When a friend who’s a longtime Buddhist meditation teacher asked me recently if “emptiness” comes into our study and practice of chado, the Japanese way of tea, I didn’t quite know how to answer. On Talking Tea we had chatted a bit about emptiness in a Daoist context, and its relation to tea, in our episode Tea & Daoism: Adjacent Connections, and we touched on some of the connections between tea and Buddhism in a few of our earlier episodes. But I hadn’t thought about how, or if, emptiness comes into play in the specific practices of the Japanese way of tea.
To explore this question further, we asked Drew Hanson, an instructor in the Urasenke school of chado and founder/owner of the Boukakuan Japanese Tea House in New Jersey, to join us again on Talking Tea. (Drew was our guest in two earlier Talking Tea episodes, Tea, Heart to Heart and Chabana: Flowers for Tea.)
For quite some time we’ve been wanting to explore Korean tea culture on Talking Tea, so we’re very happy to be joined in this episode by Brother Anthony of Taizé, a prolific writer, translator and teacher and co-author of two notable books on Korean tea, The Korean Way of Tea and Korean Tea Classics.
When a listener requested an episode about teapots. we realized that this was a topic we haven’t really delved into on Talking Tea. And having attended one of tea blogger, writer and teacher Scott Norton’s incredibly comprehensive seminars on yixing teaware, we invited Scott to join us for an in-depth overview of teapots, their design elements, their history and how to best match your teapots with your teas. Read the full show notes
Today we’re exploring a bit of tea science on Talking Tea. We’re joined by Eric Scott, a tea scientist and researcher at Tufts University, to chat about some of the ways a basic understanding of the science of tea can benefit us as tea consumers and tea professionals, and to get a glimpse into the research Eric is doing on the effects of climate change on tea and tea markets.Read the full show notes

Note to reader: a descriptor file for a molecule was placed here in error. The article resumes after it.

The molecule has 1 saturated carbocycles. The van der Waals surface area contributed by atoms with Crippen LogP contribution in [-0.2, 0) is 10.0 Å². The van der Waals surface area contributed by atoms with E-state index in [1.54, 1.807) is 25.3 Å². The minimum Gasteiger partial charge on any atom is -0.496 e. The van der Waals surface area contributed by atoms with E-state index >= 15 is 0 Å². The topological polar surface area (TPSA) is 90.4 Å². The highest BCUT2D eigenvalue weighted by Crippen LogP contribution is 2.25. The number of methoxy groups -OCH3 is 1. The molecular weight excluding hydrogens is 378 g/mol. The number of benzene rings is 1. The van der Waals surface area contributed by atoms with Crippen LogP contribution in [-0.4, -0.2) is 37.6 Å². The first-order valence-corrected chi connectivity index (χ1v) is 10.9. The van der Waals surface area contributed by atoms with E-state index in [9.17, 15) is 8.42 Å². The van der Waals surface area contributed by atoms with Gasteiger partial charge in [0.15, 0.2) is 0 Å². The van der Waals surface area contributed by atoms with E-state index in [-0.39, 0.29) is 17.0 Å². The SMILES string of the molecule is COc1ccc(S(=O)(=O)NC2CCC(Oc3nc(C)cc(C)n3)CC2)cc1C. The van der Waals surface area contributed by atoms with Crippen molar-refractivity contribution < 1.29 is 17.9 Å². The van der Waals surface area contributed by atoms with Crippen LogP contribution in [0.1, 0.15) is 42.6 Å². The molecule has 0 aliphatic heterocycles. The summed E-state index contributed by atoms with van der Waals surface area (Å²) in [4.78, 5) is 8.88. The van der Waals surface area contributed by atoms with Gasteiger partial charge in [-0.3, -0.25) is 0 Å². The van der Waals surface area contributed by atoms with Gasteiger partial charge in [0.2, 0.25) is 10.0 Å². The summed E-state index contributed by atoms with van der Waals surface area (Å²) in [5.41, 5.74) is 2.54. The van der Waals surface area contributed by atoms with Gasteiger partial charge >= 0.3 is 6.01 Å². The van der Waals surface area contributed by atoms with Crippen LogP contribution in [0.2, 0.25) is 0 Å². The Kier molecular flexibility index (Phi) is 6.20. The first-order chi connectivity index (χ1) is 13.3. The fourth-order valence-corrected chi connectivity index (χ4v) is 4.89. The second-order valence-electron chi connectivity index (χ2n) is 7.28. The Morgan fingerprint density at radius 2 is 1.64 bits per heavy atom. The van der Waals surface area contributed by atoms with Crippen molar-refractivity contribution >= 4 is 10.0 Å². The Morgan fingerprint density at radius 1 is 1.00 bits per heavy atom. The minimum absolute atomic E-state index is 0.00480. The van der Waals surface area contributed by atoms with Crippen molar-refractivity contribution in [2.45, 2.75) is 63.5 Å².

Most everyone is familiar with pairing wine and cheese, but pairing tea and cheese is much less well known and less understood. (By the way, that’s tea in the glass in the photo above, not wine.) Some tea drinkers may even find the idea of tea and cheese pairing a bit counterintuitive, if not a bit, well, odd. But at Talking Tea we’ve experienced some delicious pairings of tea with cheese, so we wanted to explore the issue more in depth. Read the full show notes
We’ve been wanting to explore chaxi on Talking Tea ever since we visited the Tea Institute at Penn State University back in 2016. Tea was prepared and served to us by students in the Chinese tea track at the Institute with a degree of artistry and calm precision we had never quite witnessed anywhere else, and when we asked some of the students where they learned to prepare tea in this way, they suggested we speak with one of their teachers and mentors, Stéphane Erler, to learn more about chaxi, an artistic expression of tea originating in Taiwan. Read the full show notes
Today we’re chatting with Zhen Lu and Phil Rushworth of Zhen Tea about a category of tea that’s not widely understood outside of China or even within China, and that’s heicha, or “dark tea”, hailing from outside the pu erh region. You may remember Zhen and Phil from our earlier episode “Lapsang Souchong – Beyond the Smoke”, and today we’re chatting at the Zhen Tea headquarters in Ottawa, Canada. Read the full show notes
Today we welcome back to the show Kevin Gascoyne, of Montreal’s Camellia Sinensis Tea House, to chat with us in depth about how our choices of teaware impact the flavors, aromas and overall experience of the teas we drink. Kevin is often seen sporting his signature Royal Albert teacup, and that prompted us to ask Kevin what’s the deal with this oh-so-English-looking cup. His initial answer inspired us to want to explore more fully how our choice of cup and brewing vessel affect our enjoyment of tea. Read the full show notes
As December comes to a close and winter deepens here in the northern hemisphere, we’re continuing our turn inward as we conclude our two-part series on the spirit of tea as reflected in chado, the Japanese way of tea. Today we’re focusing on chabana, the art of flowers so integral to Japanese tea ceremony. Read the full show notes
We’re getting a bit contemplative this time of year here at Talking Tea, as the weather turns cooler and our bodies and minds begin to turn inward. So this December we’re offering two episodes exploring the spirit of tea as reflected in chado, the Japanese way of tea. To kick off this two-part series we’re looking at the life, work and influence of Kakuzo Okakura (pictured above), best known for his modern classic The Book of Tea. Read the full show notes